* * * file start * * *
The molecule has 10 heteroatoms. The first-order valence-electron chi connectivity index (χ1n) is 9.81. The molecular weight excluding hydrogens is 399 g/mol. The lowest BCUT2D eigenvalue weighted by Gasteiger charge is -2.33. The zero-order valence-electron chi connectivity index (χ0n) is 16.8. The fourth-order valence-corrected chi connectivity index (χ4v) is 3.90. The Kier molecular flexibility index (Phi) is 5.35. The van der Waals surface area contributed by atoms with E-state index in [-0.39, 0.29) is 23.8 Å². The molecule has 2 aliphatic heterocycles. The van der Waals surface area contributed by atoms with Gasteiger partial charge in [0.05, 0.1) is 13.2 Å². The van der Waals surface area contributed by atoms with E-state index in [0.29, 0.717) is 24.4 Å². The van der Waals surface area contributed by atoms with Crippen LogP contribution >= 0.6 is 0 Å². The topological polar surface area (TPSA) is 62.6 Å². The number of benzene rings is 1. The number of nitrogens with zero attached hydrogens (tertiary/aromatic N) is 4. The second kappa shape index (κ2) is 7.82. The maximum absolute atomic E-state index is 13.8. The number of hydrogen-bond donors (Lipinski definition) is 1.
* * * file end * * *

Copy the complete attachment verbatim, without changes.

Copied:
The molecule has 10 heteroatoms. The first-order valence-electron chi connectivity index (χ1n) is 9.81. The molecular weight excluding hydrogens is 399 g/mol. The lowest BCUT2D eigenvalue weighted by Gasteiger charge is -2.33. The zero-order valence-electron chi connectivity index (χ0n) is 16.8. The fourth-order valence-corrected chi connectivity index (χ4v) is 3.90. The Kier molecular flexibility index (Phi) is 5.35. The van der Waals surface area contributed by atoms with E-state index in [-0.39, 0.29) is 23.8 Å². The molecule has 2 aliphatic heterocycles. The van der Waals surface area contributed by atoms with Gasteiger partial charge in [0.05, 0.1) is 13.2 Å². The van der Waals surface area contributed by atoms with E-state index in [0.29, 0.717) is 24.4 Å². The van der Waals surface area contributed by atoms with Crippen LogP contribution >= 0.6 is 0 Å². The topological polar surface area (TPSA) is 62.6 Å². The number of benzene rings is 1. The number of nitrogens with zero attached hydrogens (tertiary/aromatic N) is 4. The second kappa shape index (κ2) is 7.82. The maximum absolute atomic E-state index is 13.8. The number of hydrogen-bond donors (Lipinski definition) is 1.